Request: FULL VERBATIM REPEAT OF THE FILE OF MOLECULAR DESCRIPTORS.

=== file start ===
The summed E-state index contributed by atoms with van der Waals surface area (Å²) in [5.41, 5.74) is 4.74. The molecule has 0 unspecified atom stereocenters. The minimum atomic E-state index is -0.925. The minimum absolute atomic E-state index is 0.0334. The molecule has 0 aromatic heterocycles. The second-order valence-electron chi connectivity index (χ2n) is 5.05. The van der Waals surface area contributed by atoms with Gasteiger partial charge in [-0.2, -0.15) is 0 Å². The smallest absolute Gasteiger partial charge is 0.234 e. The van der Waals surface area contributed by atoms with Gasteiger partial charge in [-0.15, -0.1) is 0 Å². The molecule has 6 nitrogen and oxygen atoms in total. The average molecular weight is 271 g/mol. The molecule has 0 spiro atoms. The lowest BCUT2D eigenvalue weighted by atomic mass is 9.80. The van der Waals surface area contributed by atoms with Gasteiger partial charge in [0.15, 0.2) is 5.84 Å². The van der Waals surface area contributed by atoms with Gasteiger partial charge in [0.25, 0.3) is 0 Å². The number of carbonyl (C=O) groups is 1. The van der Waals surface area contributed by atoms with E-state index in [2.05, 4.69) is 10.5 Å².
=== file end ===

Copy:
The summed E-state index contributed by atoms with van der Waals surface area (Å²) in [5.41, 5.74) is 4.74. The molecule has 0 unspecified atom stereocenters. The minimum atomic E-state index is -0.925. The minimum absolute atomic E-state index is 0.0334. The molecule has 0 aromatic heterocycles. The second-order valence-electron chi connectivity index (χ2n) is 5.05. The van der Waals surface area contributed by atoms with Gasteiger partial charge in [-0.2, -0.15) is 0 Å². The smallest absolute Gasteiger partial charge is 0.234 e. The van der Waals surface area contributed by atoms with Gasteiger partial charge in [-0.15, -0.1) is 0 Å². The molecule has 6 nitrogen and oxygen atoms in total. The average molecular weight is 271 g/mol. The molecule has 0 spiro atoms. The lowest BCUT2D eigenvalue weighted by atomic mass is 9.80. The van der Waals surface area contributed by atoms with Gasteiger partial charge in [0.15, 0.2) is 5.84 Å². The van der Waals surface area contributed by atoms with Gasteiger partial charge in [0.25, 0.3) is 0 Å². The number of carbonyl (C=O) groups is 1. The van der Waals surface area contributed by atoms with E-state index in [2.05, 4.69) is 10.5 Å².